Glu released from synapses or ambient Glu released from other
synapses in the cleft we induced DED in the presence of NMDA
blocker APV (50 uM). Dendritic excitability decreased 9.1%6
2.0% (p,0.001, n = 5/5) indicating that NMDA receptors are not
involved in DED and that the process is independent of synaptic
Taken together this data suggest DED stimulation induces
interaction of bAP with local dendritic depolarization, which may
increase the level of intracellular calcium. Elevated calcium
activates a signaling cascade involving MEK, which then affects
the Kv4.2 channels leading to an increased A-type current and
MEK regulated CamKII phosphorylation of Kv4.2
To gain further insight into the physical mechanism, that allows
Kv4.2 channels to modulate dendritic excitability dynamically, we
performed immunostaining against Ser 438 phosphorylated
Kv4.2. Ser438 is the site that CamKII specifically phosphorylates
Kv4.2 at. The density of phosphorylated Kv4.2 along the
stimulated dendrite was significantly higher (Fig. 4, increase
16.7%, p = 0.01, n = 5/5) than along a comparable, unstimulated
dendrite on the same cell. This suggests that DED is associated
with differential phosphorylation of Kv4.2. This phosphorylation
increases Kv4.2 current  and may also affects translocation
direction and turnover rate of Kv4.2 [39,40].
Activity dependent modulations in dendritic excitability are
central to information processing and storage but so far have only
been seen in addition to synaptic plasticity. Here we show that
localized depression of dendritic excitability can be decoupled
from synaptic processing. DED cannot be induced by dendritic
photo stimulation alone or APs alone indicating that this change in
dendritic excitability is not an artifact of photo stimulation
resulting in channel damage or persistent somatic stimulation,
but rather it is a persistent physiological change brought about by
coincided dendritic activity.
DED is confined to the stimulated dendrite and brought about
by interaction of bAPs with dendritic depolarization. This
coincidence is detected in NMDA-independent way, possibly via
PKC pathway, which has been previously proposed to regulate
excitability  and serve as a coincidence detector [42,43]. Since
DED is calcium dependent and cannot be induced in the absence
of calcium we hypothesize that this interaction induced increase in
intracellular calcium, which results in MEK-regulated
phosphorylation of Kv4.2 at Serine 438 residue. MEK is known to regulate
Kv4.2 phosphorylation by activating either ERK  or CamKII
[45,46] which can then directly phosphorylate Kv4.2. Inhibition of
MEK interferes with LTP induction [37,47]. CamKII
phosphorylates Kv4.2 at Ser438 while ERK phosphorylates Kv4.2 at T602,
T607, and S616. DED is accompanied by increased levels of
Kv4.2 phosphorylated at Ser438 at the stimulated dendrite,
suggesting that increased calcium causes ERK activation, which in
turn activates CamKII which directly phosphorylates Kv4.2.
Ser438 Kv4.2 phosphorylation leads to increase in local cellular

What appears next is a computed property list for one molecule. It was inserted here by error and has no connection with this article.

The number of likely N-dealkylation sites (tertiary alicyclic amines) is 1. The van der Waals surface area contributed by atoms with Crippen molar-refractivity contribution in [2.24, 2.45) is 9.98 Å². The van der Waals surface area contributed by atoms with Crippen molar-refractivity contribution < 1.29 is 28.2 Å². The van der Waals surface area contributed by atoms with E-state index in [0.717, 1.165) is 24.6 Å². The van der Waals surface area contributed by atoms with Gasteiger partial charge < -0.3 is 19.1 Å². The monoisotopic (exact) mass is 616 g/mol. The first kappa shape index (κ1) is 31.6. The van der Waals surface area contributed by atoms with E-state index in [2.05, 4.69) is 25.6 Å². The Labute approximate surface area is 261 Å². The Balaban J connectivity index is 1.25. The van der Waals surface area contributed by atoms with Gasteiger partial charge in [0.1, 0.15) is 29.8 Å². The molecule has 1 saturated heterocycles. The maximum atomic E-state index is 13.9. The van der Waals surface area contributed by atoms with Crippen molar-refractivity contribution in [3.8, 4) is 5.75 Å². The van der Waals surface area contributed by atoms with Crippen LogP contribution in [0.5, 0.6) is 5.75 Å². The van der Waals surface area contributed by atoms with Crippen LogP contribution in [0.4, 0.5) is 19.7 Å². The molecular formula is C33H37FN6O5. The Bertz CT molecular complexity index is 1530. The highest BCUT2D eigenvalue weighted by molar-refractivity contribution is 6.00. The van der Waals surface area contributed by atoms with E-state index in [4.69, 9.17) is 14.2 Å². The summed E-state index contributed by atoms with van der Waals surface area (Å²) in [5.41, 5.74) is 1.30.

Kv4.2 and potentiation of A-type current  and hence
decreases dendritic excitability by approximately 12%. During
STDP LTP induction blocking MEK activity reduced the boosting
of the action potential by a similar amount .
While previously redistribution of A-type potassium channels
was shown to accompany various forms of LTP [11,28,38] here we
show for the first time that Kv4.2 channels can self-organize to
locally alter the excitability of the dendrite in the absence of any
signaling resulting from synaptic potentiation. Recently,
compartmentalized branch specific potentiation of dendritic excitability
has been demonstrated following repeated local spike initiation
with transient application of carbachol or theta pairing protocol
. In contrast to DED this stimulation protocol resulted in
potentiation of branch strength which might be due to different
stimulation protocol or likely involvement of synaptic plasticity
. Since A-type K+ currents are the major modulator of
backpropagating action potentials (bAP)  and increase in A-type
current, such as one that could be causing DED, decreases bAP
[50,51], DED may decrease both the bAP  and forward
propagating sub-threshold photocurrent. This would lead to
depression of dendritic current reaching the soma but also limits
further development of DED by decreasing the magnitude of
bAPs. Such compartmentalized and active excitability modulation
can lead to forming privileged and repressed pathways of activity
and may be a general feature of dendritic information storage and
would greatly increase neuronal storage capacity [52,53]. It
suggests that dendrites can play a far more crucial and
independent role than previously believed by self-organizing in
response to activity rather than being synaptically controlled.
Conceived and designed the experiments: AL AW SW XZ. Performed the
experiments: AL AW. Analyzed the data: AL AW. Contributed reagents/
materials/analysis tools: AL AW SW. Wrote the paper: AL AW SW XZ.